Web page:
David Cosgrave, a Head of Physical Performance at F.C. Copenhagen, was discussing the factors influencing the “high-performance culture”. His vast experience gained in the Premier League clubs made him see the strategic view that clubs should take in order to be successful.
David explained to us a couple of essentials to build a massive brand. Once a sports club decides to set the “high-performance culture” strategy, it should define the style of the following five elements:
- Leadership should be based on clearly defined values and trust.
- Strategy should make everyone understand what the “Big Picture Goal” is.
- Culture should be defined in order to let sports organisations employ people with the right mentality and eagerness to cooperate.
- Performance Culture refers to the idea of division of everyday tasks so that the “Big Picture Goal” is reached.
- Finally, we will achieve High-Performance Culture if we invest in talented people who will be given trust and loyalty.
Similarly, as in Legia Warszawa, in F.C. Copenhagen, they also focused on making sure they’re as informed about their players’ feelings during the pandemic as possible. The crucial factor here was the trust they managed to create in the past that could be perceived as the glue making the team cooperate.
The time sacrificed on discussions about how staff can help the players remain in the high-form by the time they come back on the football pitch, paid off. The ability to create a high-performance atmosphere was easy from that point on. No surprise here – after F.C. Copenhagen returned from the lockdown, they didn’t lose in five consecutive games.
Five startups made it to the final of the 2020 edition of Science4Football & StartUp Challenge.
To me, all of them left a positive impression – emphasised Leszek Zaremba, Science4Football Startup Challenge mentor. – The exciting thing was that we had a chance to see the solutions prepared specifically for the football industry but also for other sports disciplines.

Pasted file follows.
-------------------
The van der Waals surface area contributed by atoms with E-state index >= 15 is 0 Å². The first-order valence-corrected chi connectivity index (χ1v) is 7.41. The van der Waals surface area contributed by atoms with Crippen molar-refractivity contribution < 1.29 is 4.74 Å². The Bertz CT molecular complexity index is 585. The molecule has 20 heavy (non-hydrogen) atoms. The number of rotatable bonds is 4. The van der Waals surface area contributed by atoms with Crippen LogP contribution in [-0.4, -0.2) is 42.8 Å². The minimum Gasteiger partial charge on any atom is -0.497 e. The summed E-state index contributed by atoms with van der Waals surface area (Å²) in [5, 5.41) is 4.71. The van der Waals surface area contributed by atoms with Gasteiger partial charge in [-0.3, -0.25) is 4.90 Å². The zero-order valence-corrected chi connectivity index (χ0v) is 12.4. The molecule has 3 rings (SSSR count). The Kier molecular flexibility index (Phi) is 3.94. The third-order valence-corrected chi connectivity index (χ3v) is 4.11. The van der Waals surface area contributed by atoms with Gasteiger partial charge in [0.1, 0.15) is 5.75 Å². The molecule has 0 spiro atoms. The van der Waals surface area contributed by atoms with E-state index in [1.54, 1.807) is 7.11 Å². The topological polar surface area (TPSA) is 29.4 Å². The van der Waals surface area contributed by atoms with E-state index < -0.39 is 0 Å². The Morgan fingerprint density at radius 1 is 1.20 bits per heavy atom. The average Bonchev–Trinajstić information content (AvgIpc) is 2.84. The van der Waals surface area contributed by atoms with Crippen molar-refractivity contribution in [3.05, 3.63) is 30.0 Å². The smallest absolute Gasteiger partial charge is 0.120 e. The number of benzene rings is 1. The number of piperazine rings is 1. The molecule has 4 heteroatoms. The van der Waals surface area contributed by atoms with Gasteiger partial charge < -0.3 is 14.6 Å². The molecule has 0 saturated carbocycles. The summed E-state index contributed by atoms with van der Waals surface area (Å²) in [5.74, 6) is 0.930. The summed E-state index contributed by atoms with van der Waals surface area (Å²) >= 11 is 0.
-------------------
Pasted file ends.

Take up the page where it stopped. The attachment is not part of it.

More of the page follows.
Tomasz Snazyk, a member of the jury and CEO of Startup Poland, expressed his contentment with the possibility to take part in this event. – The enthusiasm and ingenuity of some of the start-ups’ founders were impressive. Nevertheless, I had a feeling that the presentations could have been completely different if they had been held offline. Now we all need to learn new skills!
Ultimately, a company called Svexa became the winner. Silicon Valley Exercise Analytics helps in obtaining the most effective training as well as regeneration of players. The company provides athletes with an algorithm that indicates each of them personalised training information in real-time so that their performance is optimised.
Apart from Svexa, I also remember the ProgTrain presentation – said Leszek Zaremba. – The brilliant simplicity of their solution, both in terms of hardware and software, can make it widely used at various levels of games.
All participants of the StartUp Challenge agreed that the greatest value of such competitions is the exchange of information and knowledge, which contributes to the faster development of each of them.
COVID-19 made the Science4Football Conference & StartUp Challenge a unique event. The 2020 edition was unusual as it was entirely devoted to responding to the needs of the new reality in which players, staff, club managers and partners were stuck because of the pandemic – said Piotr Żmijewski, Head of Research and Development Center at Legia LAB.
Initially, the entire event was to take place in the freshly-opened Legia Training Center. – We believe that in 2021 we will all meet there – stressed Tomasz Zahorski. – Legia Training Centre is the best place to show the impact of a well-prepared and executed plan, innovative ideas, science and technology on the sports industry.
As you see, the next edition of the event is already planned. We have no doubt – as soon as the calendar of the event appears, we’ll book the dates to take part in it. We recommend you to do the same!